But the EU Commission President is also concerned about the much-discussed liquefied natural gas. If China scales back its zero-Covid strategy, the demand for liquefied natural gas will also grow in the Chinese economy, which has been hit by Corona, the politician recently raised concerns. That could increase prices and competition on the world market. The President of the Commission fears that by the end of summer 2023 around 30 billion cubic meters of liquefied natural gas will be missing to reach this year's levels.
According to Dietzsch, the fact that the gas supply is secured in the coming year is also due to the fact that the storage facilities will hardly fall below the limit of 40 percent at the end of winter. A model of the association shows the filling levels depending on the gas imports and exports and the weather. So far, it has been significantly milder than in previous years.
According to the DVGW expert, an optimistic scenario with mild weather is the most likely. If the winter stays warmer than usual, the gas storage facilities could still be 60 percent full by the end of April. All other scenarios - with an average and/or extremely cold winter - are described by Dietzsch as pessimistic and rather unlikely. In the worst case, the filling levels would be just 30 percent at the end of April. Under no circumstances will the levels break the 40 percent mark by February 1st. Dietzsch does not rule out the possibility of local bottlenecks. "From an accounting point of view, however, sufficient gas will be available by the end of the 2022/2023 heating period."
This roughly corresponds to the forecasts of the Federal Network Agency. According to their models, a gas shortage would be most likely if a cold spell similar to that in winter 2021 sets in in February. At that time, the average temperature was almost nine degrees.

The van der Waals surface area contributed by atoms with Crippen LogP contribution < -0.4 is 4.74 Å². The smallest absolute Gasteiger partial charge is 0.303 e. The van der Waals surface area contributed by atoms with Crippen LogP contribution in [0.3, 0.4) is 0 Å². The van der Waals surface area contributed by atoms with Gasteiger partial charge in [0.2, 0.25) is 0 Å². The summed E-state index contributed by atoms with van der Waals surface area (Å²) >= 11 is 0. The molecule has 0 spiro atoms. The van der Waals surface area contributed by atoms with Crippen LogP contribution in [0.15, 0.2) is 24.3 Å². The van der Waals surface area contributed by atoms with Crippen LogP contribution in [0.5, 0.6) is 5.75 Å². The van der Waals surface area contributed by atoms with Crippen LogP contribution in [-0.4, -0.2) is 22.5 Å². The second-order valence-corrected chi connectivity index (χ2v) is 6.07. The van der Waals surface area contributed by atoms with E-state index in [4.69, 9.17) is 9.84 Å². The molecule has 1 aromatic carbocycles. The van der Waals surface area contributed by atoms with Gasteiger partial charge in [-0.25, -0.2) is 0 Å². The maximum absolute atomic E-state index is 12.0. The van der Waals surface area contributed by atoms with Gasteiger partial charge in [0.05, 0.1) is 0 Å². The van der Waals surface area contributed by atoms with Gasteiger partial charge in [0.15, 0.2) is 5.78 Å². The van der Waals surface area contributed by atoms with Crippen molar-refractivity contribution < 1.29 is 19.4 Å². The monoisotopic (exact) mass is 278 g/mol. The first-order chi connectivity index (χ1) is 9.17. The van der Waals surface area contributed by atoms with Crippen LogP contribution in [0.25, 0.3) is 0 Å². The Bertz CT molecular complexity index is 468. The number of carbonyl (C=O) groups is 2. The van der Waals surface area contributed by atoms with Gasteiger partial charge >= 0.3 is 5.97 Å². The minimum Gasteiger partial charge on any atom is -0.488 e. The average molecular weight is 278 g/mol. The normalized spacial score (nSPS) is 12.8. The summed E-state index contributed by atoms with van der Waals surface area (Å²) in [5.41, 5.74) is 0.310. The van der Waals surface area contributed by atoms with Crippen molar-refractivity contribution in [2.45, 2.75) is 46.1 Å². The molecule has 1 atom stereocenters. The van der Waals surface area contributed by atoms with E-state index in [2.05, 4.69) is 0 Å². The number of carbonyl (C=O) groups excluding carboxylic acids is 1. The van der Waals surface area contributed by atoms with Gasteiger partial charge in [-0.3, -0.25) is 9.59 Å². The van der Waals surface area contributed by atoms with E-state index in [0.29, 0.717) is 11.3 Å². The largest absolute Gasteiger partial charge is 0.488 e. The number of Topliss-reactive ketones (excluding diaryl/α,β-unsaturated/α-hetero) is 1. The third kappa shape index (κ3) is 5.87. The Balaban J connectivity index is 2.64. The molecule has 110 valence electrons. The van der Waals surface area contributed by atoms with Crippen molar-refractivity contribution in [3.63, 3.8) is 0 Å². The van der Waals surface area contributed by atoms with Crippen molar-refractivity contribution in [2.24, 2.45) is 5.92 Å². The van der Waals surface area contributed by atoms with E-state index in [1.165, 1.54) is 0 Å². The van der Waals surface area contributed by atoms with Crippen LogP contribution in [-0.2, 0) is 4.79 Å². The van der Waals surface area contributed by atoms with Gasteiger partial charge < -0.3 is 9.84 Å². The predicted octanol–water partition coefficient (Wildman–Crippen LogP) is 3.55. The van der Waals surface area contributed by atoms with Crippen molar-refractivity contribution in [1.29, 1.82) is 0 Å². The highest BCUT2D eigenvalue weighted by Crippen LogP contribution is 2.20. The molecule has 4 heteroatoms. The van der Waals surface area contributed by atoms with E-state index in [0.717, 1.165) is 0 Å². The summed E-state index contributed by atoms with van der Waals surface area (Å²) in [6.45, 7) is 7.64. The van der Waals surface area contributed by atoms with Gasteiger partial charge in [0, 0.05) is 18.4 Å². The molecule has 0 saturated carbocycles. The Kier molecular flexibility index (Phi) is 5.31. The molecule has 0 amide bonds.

Even if the energy supply is secured according to expert opinion and the current status: Saving remains the motto and for two reasons. In an interview with the "Spiegel", the head of the Federal Network Agency, Klaus Müller, had already announced that at least 20 percent of gas would have to be saved again next fall.
"We have stored a lot of gas, but winter can last a long time," he warns on Twitter. "But a few freezing cold days are enough for a dramatic increase in gas consumption. We know from historical data that when it gets really frosty, the storage tanks are quickly drained," said Müller recently in an interview with "Spiegel".
According to Müller, if the winter is as warm as in 2021/22, the stored gas will last for nine to ten weeks.
However, many citizens will probably not need this warning at all. In view of the further rise in gas prices, many are likely to voluntarily forgo a few degrees in their own four walls. Müller has already announced that energy prices could quadruple in the coming year. Only then will the consequences of the Ukraine war really have an impact.
Sources: "Der Spiegel", German Association of Gas and Water Specialists, Federal Network Agency, with material from DPA